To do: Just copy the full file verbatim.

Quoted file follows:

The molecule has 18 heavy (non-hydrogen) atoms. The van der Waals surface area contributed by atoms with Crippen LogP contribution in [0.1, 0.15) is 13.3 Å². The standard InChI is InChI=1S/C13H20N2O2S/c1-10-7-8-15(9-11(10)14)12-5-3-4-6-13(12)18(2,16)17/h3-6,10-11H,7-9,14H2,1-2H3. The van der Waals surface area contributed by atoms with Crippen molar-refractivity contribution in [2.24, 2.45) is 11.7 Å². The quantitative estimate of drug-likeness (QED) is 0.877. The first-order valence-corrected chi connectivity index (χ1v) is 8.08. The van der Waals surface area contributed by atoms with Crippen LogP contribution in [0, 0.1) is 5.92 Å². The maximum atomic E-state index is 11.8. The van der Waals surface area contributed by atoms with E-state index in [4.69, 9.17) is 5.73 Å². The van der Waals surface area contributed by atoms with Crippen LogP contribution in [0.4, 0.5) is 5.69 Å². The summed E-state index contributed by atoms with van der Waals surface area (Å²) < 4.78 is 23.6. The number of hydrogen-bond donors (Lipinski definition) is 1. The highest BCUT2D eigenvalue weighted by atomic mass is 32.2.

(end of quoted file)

The molecule has 18 heavy (non-hydrogen) atoms. The van der Waals surface area contributed by atoms with Crippen LogP contribution in [0.1, 0.15) is 13.3 Å². The standard InChI is InChI=1S/C13H20N2O2S/c1-10-7-8-15(9-11(10)14)12-5-3-4-6-13(12)18(2,16)17/h3-6,10-11H,7-9,14H2,1-2H3. The van der Waals surface area contributed by atoms with Crippen molar-refractivity contribution in [2.24, 2.45) is 11.7 Å². The quantitative estimate of drug-likeness (QED) is 0.877. The first-order valence-corrected chi connectivity index (χ1v) is 8.08. The van der Waals surface area contributed by atoms with Crippen LogP contribution in [0, 0.1) is 5.92 Å². The maximum atomic E-state index is 11.8. The van der Waals surface area contributed by atoms with E-state index in [4.69, 9.17) is 5.73 Å². The van der Waals surface area contributed by atoms with Crippen LogP contribution in [0.4, 0.5) is 5.69 Å². The summed E-state index contributed by atoms with van der Waals surface area (Å²) < 4.78 is 23.6. The number of hydrogen-bond donors (Lipinski definition) is 1. The highest BCUT2D eigenvalue weighted by atomic mass is 32.2.